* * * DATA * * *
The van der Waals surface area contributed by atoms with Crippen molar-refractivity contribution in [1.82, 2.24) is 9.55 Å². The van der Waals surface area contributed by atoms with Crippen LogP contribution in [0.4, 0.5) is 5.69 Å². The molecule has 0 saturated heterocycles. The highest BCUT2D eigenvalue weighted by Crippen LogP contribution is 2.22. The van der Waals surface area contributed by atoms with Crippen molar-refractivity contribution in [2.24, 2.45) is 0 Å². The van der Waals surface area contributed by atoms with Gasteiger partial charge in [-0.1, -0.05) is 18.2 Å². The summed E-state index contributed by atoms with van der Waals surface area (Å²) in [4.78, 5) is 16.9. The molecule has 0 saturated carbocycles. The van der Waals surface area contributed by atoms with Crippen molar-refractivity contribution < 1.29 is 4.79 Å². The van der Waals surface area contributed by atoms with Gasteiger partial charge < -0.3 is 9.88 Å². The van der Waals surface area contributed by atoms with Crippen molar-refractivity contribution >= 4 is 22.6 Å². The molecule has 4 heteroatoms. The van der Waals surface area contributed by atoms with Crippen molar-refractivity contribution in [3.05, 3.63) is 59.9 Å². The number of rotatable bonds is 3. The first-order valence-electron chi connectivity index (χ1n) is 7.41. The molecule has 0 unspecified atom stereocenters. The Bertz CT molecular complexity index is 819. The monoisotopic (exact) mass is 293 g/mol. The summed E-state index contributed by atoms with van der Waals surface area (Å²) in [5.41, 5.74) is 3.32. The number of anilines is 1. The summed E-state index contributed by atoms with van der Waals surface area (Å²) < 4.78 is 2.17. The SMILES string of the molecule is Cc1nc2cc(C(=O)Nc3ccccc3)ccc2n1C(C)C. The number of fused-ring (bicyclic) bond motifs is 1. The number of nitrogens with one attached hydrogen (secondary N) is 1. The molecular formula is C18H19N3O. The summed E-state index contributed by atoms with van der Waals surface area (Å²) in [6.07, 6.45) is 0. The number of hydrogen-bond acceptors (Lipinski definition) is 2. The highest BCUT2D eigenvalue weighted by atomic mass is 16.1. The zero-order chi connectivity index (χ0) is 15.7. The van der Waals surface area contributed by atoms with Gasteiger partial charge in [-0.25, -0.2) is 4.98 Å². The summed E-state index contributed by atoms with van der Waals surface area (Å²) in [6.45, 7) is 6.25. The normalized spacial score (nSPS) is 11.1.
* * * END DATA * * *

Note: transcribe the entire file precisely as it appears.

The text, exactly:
The van der Waals surface area contributed by atoms with Crippen molar-refractivity contribution in [1.82, 2.24) is 9.55 Å². The van der Waals surface area contributed by atoms with Crippen LogP contribution in [0.4, 0.5) is 5.69 Å². The molecule has 0 saturated heterocycles. The highest BCUT2D eigenvalue weighted by Crippen LogP contribution is 2.22. The van der Waals surface area contributed by atoms with Crippen molar-refractivity contribution in [2.24, 2.45) is 0 Å². The van der Waals surface area contributed by atoms with Gasteiger partial charge in [-0.1, -0.05) is 18.2 Å². The summed E-state index contributed by atoms with van der Waals surface area (Å²) in [4.78, 5) is 16.9. The molecule has 0 saturated carbocycles. The van der Waals surface area contributed by atoms with Crippen molar-refractivity contribution < 1.29 is 4.79 Å². The van der Waals surface area contributed by atoms with Gasteiger partial charge < -0.3 is 9.88 Å². The van der Waals surface area contributed by atoms with Crippen molar-refractivity contribution >= 4 is 22.6 Å². The molecule has 4 heteroatoms. The van der Waals surface area contributed by atoms with Crippen molar-refractivity contribution in [3.05, 3.63) is 59.9 Å². The number of rotatable bonds is 3. The first-order valence-electron chi connectivity index (χ1n) is 7.41. The molecule has 0 unspecified atom stereocenters. The Bertz CT molecular complexity index is 819. The monoisotopic (exact) mass is 293 g/mol. The summed E-state index contributed by atoms with van der Waals surface area (Å²) in [5.41, 5.74) is 3.32. The number of anilines is 1. The summed E-state index contributed by atoms with van der Waals surface area (Å²) < 4.78 is 2.17. The SMILES string of the molecule is Cc1nc2cc(C(=O)Nc3ccccc3)ccc2n1C(C)C. The number of fused-ring (bicyclic) bond motifs is 1. The number of nitrogens with one attached hydrogen (secondary N) is 1. The molecular formula is C18H19N3O. The summed E-state index contributed by atoms with van der Waals surface area (Å²) in [6.07, 6.45) is 0. The number of hydrogen-bond acceptors (Lipinski definition) is 2. The highest BCUT2D eigenvalue weighted by atomic mass is 16.1. The zero-order chi connectivity index (χ0) is 15.7. The van der Waals surface area contributed by atoms with Gasteiger partial charge in [-0.25, -0.2) is 4.98 Å². The summed E-state index contributed by atoms with van der Waals surface area (Å²) in [6.45, 7) is 6.25. The normalized spacial score (nSPS) is 11.1.